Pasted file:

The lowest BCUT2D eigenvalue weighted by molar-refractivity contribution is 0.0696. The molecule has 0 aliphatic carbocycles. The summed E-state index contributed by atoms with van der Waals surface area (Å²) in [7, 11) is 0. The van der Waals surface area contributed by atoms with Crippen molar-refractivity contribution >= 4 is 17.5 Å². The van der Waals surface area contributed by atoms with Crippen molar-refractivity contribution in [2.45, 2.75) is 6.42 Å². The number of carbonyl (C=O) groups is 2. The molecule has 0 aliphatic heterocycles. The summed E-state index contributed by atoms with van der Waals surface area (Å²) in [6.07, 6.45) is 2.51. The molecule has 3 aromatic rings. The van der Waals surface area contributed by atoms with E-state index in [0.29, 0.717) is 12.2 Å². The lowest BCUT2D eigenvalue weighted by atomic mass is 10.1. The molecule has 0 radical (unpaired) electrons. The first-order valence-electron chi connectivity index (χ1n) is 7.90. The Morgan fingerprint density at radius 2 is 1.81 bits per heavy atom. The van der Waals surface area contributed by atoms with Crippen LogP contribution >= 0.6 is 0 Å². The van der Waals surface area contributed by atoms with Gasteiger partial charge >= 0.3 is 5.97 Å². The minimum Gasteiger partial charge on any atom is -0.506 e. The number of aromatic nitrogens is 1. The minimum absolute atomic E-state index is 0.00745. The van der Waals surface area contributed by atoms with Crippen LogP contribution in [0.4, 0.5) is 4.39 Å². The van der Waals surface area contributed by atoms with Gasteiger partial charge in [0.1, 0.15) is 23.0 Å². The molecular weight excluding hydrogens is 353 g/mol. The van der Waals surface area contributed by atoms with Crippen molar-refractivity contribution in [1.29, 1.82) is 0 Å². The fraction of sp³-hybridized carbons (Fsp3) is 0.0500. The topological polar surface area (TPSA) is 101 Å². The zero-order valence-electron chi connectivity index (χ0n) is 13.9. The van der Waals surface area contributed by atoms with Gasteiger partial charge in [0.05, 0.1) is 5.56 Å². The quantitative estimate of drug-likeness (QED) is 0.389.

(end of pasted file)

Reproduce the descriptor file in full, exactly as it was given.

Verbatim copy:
The lowest BCUT2D eigenvalue weighted by molar-refractivity contribution is 0.0696. The molecule has 0 aliphatic carbocycles. The summed E-state index contributed by atoms with van der Waals surface area (Å²) in [7, 11) is 0. The van der Waals surface area contributed by atoms with Crippen molar-refractivity contribution >= 4 is 17.5 Å². The van der Waals surface area contributed by atoms with Crippen molar-refractivity contribution in [2.45, 2.75) is 6.42 Å². The number of carbonyl (C=O) groups is 2. The molecule has 0 aliphatic heterocycles. The summed E-state index contributed by atoms with van der Waals surface area (Å²) in [6.07, 6.45) is 2.51. The molecule has 3 aromatic rings. The van der Waals surface area contributed by atoms with E-state index in [0.29, 0.717) is 12.2 Å². The lowest BCUT2D eigenvalue weighted by atomic mass is 10.1. The molecule has 0 radical (unpaired) electrons. The first-order valence-electron chi connectivity index (χ1n) is 7.90. The Morgan fingerprint density at radius 2 is 1.81 bits per heavy atom. The van der Waals surface area contributed by atoms with Crippen LogP contribution >= 0.6 is 0 Å². The van der Waals surface area contributed by atoms with Gasteiger partial charge >= 0.3 is 5.97 Å². The minimum Gasteiger partial charge on any atom is -0.506 e. The number of aromatic nitrogens is 1. The minimum absolute atomic E-state index is 0.00745. The van der Waals surface area contributed by atoms with Crippen LogP contribution in [0.4, 0.5) is 4.39 Å². The van der Waals surface area contributed by atoms with Gasteiger partial charge in [0.1, 0.15) is 23.0 Å². The molecular weight excluding hydrogens is 353 g/mol. The van der Waals surface area contributed by atoms with Crippen molar-refractivity contribution in [1.29, 1.82) is 0 Å². The fraction of sp³-hybridized carbons (Fsp3) is 0.0500. The topological polar surface area (TPSA) is 101 Å². The zero-order valence-electron chi connectivity index (χ0n) is 13.9. The van der Waals surface area contributed by atoms with Gasteiger partial charge in [0.05, 0.1) is 5.56 Å². The quantitative estimate of drug-likeness (QED) is 0.389.